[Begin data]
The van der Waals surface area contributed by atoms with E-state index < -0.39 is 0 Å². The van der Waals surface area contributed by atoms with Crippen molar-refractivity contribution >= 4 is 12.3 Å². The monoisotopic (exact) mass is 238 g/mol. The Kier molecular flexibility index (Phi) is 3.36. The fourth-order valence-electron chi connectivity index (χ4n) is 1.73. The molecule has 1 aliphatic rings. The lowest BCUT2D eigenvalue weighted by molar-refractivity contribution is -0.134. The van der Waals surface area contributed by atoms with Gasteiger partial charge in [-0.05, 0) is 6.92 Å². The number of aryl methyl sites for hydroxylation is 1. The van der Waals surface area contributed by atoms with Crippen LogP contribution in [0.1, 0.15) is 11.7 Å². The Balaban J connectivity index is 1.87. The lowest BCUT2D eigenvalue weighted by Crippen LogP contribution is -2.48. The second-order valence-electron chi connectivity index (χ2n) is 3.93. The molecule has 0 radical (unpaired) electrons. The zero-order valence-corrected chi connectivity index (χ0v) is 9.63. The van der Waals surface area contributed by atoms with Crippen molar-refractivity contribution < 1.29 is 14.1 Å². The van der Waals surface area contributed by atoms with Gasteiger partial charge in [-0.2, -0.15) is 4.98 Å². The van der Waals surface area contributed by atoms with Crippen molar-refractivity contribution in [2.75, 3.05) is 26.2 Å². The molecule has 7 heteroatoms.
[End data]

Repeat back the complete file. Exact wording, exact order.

The van der Waals surface area contributed by atoms with E-state index < -0.39 is 0 Å². The van der Waals surface area contributed by atoms with Crippen molar-refractivity contribution >= 4 is 12.3 Å². The monoisotopic (exact) mass is 238 g/mol. The Kier molecular flexibility index (Phi) is 3.36. The fourth-order valence-electron chi connectivity index (χ4n) is 1.73. The molecule has 1 aliphatic rings. The lowest BCUT2D eigenvalue weighted by molar-refractivity contribution is -0.134. The van der Waals surface area contributed by atoms with Gasteiger partial charge in [-0.05, 0) is 6.92 Å². The number of aryl methyl sites for hydroxylation is 1. The van der Waals surface area contributed by atoms with Crippen LogP contribution in [0.1, 0.15) is 11.7 Å². The Balaban J connectivity index is 1.87. The lowest BCUT2D eigenvalue weighted by Crippen LogP contribution is -2.48. The second-order valence-electron chi connectivity index (χ2n) is 3.93. The molecule has 0 radical (unpaired) electrons. The zero-order valence-corrected chi connectivity index (χ0v) is 9.63. The van der Waals surface area contributed by atoms with Crippen molar-refractivity contribution < 1.29 is 14.1 Å². The van der Waals surface area contributed by atoms with Gasteiger partial charge in [-0.2, -0.15) is 4.98 Å². The van der Waals surface area contributed by atoms with Crippen molar-refractivity contribution in [2.75, 3.05) is 26.2 Å². The molecule has 7 heteroatoms.